The Victoria Pub Co. are the owners of three British Isles style pubs: the Irish Times, the Bard & Banker (Scottish style), and the Penny Farthing (English style). Until recently I had only ever visited the first two since they are both downtown on Government street and are thus an easy place to wander in for a pint. The Penny Farthing not so much, being located in Oak Bay village, a location one would generally only visit if specifically planned. Now in fairness I must point out that my first ever visit to the Pennyfarthing at the end of September went rather smoothly. I was much impressed with the relative lack of televisions when compared to her sister pubs, it had a decent selection of English ales (I enjoyed a Goose Island Honkers Ale, which is from Chicago, but has a very authentic English taste), and combined with the tasteful interior this meant that there was a rather authentic and classic pub ambiance, something that I value very much. So when my friend Ian contacted me the other day expressing an interest in a visit to the Penny Farthing (“I’m craving English style pubs and pints” he said) I was of course delighted to return. I wish I could feel the same way after my second visit, but alas things were a bit disappointing this time around.
Ian had taken the time to have a gander at their website, and he decided that we should try the Fuller’s ESB and the Foundry Cider, and write tasting notes if the mood befell us. I saw no reason to stray from his plan, as they seemed like perfectly good English drinks to consume in the jolly little pub. On our arrival we followed the sign “Please Seat Yourself” and chose a nice little table in the upstairs. After about 10 minutes though we came to the conclusion that this part of the pub was not being serviced by any of the pretty waitresses in kilts, so we had to move ourselves downstairs. Perhaps the upstairs is only open during peak hours, but there was certainly no visible sign indicating such.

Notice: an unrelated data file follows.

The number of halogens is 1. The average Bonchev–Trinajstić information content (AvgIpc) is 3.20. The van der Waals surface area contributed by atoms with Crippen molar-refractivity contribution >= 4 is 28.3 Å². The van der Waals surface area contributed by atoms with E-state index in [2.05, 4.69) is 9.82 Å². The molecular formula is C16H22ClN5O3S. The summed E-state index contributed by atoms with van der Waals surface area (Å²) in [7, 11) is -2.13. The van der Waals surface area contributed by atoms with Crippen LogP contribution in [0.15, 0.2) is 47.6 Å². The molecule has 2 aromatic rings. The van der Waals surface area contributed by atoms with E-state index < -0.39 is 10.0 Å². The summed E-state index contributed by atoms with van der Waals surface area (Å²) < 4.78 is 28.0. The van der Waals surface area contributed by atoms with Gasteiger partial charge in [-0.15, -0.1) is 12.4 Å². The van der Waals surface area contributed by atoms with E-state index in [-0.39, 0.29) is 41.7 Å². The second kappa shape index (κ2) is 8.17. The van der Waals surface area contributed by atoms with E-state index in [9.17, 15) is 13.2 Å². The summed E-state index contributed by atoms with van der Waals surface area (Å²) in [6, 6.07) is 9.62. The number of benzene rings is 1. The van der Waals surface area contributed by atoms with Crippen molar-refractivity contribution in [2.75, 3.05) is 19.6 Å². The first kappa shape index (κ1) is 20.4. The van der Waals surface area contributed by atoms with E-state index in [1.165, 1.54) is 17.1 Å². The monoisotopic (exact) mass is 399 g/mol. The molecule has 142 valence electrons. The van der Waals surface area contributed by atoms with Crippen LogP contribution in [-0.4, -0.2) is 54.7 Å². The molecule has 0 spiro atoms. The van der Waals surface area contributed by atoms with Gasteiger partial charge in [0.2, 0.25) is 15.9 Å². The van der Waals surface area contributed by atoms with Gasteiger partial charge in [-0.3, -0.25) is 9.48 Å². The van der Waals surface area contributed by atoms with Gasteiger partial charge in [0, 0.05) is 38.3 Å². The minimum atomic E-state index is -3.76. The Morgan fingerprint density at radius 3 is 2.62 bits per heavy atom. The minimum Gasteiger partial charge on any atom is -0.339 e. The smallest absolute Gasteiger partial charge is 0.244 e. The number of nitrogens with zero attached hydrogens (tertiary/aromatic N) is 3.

While we had been waiting we came across our first real disappointment. Fuller’s ESB had recently been replaced with Hoegaarden Wit on the menu, yet their website was clearly not up to date. While I have nothing against Hoegaarden, being a delightful beer in itself, it seemed an odd time of year, given that Hoegaarden is more of a classic summer beer, and the ESB more of an autumnal one. The beer selection continued to confound us though, for the only other English beer mentioned on the website had been Tetley’s Ale, and it was also no longer on the menu. In their place we now had TWO European wheat beers, and THREE European lagers. Each one a serviceable drink in their own right (Hoegaarden Wit, Kronenbourg 1664 Blanc, Stella Artois, Grolsche, and Heineken) but on any draught list slightly redundant, and certainly disappointing in a supposed “English style pub” to have NO English ales. It should be noted that they still carried the Goose Island Honkers Ale, as well as the Foundry and Strongbow ciders, which both hail from England.
In our new seats we were given confirmation by our waitress that the Fullers ESB was indeed gone, and so in an effort to maintain taste bud anticipation we chose the Russel Brewing Blood Alley ESB. And here I will now take the time to hold off on my review of the Penny Farthing for a review of this pint.
Russell’s Blood Alley ESB
Appearance: Copper colour.
Nose: Hoppy and fruity, specifically canned cherries.
Palate: A bit hoppy, nearly balanced with the fainter roasted malt.
Finish: Quite hoppy, more of an IPA strength finish rather than that of a typical ESB.
Overall: A good beer, but disappointing as an ESB because it tastes like an IPA, and what is the point of brewing an ESB if it is going to taste like an IPA, a style that is already over represented. I wonder if Russell was wondering if anyone would buy their beer hoping to enjoy the taste of an ESB, or if they just assumed because people like IPA’s so much they might as well make their non IPA’s taste like IPA’s. They even acknowledge this on their website, saying, “at 50 IBU’s this beer is slightly higher in bitterness than the average ESB but it is well-balanced by the rich, roasted malt flavours.” Whatever.
Rating: 2/5 Okay as an ESB, though potentially 3/5 Good if you were blind and deaf and thought it was an IPA.
Meanwhile, as we were drinking our “ESB,” I was waiting for the waitress to return to take my food order. You see, she had asked us if we wanted to take a look at a food menu, and since I had not had lunch yet, I agreed. I decided upon a Scotch Egg, and then waited nearly half an hour for her to return, at which point I stood up and motioned for someone to come and take my order, which was promptly done. Now, I’m not someone who would normally make a fuss about a bit of a wait, but what with everything else going wrong for us at the Penny Farthing that day, it seemed a tad more annoying. I must say though, that upon arrival the Scotch Egg was delicious, and our concluding pint of Murphy’s Irish Stout was superb, leaving us with a better taste in our mouth. This pub is still worth a visit, unless you would really like an English ale.